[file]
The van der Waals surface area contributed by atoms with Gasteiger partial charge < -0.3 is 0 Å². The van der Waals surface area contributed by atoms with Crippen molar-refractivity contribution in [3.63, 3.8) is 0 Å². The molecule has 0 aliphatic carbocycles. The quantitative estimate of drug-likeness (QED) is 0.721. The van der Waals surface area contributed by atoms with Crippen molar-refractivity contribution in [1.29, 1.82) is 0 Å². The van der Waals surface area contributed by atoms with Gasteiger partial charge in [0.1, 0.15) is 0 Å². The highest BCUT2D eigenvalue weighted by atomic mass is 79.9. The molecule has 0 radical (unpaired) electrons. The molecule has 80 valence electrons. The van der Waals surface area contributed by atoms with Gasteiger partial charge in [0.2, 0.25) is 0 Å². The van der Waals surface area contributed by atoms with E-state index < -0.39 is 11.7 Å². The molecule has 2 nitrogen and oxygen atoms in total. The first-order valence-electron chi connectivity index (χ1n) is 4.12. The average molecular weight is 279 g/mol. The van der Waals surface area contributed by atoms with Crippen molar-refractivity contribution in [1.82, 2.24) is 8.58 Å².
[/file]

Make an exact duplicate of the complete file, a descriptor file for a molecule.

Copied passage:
The van der Waals surface area contributed by atoms with Gasteiger partial charge < -0.3 is 0 Å². The van der Waals surface area contributed by atoms with Crippen molar-refractivity contribution in [3.63, 3.8) is 0 Å². The molecule has 0 aliphatic carbocycles. The quantitative estimate of drug-likeness (QED) is 0.721. The van der Waals surface area contributed by atoms with Crippen molar-refractivity contribution in [1.29, 1.82) is 0 Å². The van der Waals surface area contributed by atoms with Gasteiger partial charge in [0.1, 0.15) is 0 Å². The highest BCUT2D eigenvalue weighted by atomic mass is 79.9. The molecule has 0 radical (unpaired) electrons. The molecule has 80 valence electrons. The van der Waals surface area contributed by atoms with Gasteiger partial charge in [0.2, 0.25) is 0 Å². The van der Waals surface area contributed by atoms with E-state index < -0.39 is 11.7 Å². The molecule has 2 nitrogen and oxygen atoms in total. The first-order valence-electron chi connectivity index (χ1n) is 4.12. The average molecular weight is 279 g/mol. The van der Waals surface area contributed by atoms with Crippen molar-refractivity contribution in [1.82, 2.24) is 8.58 Å².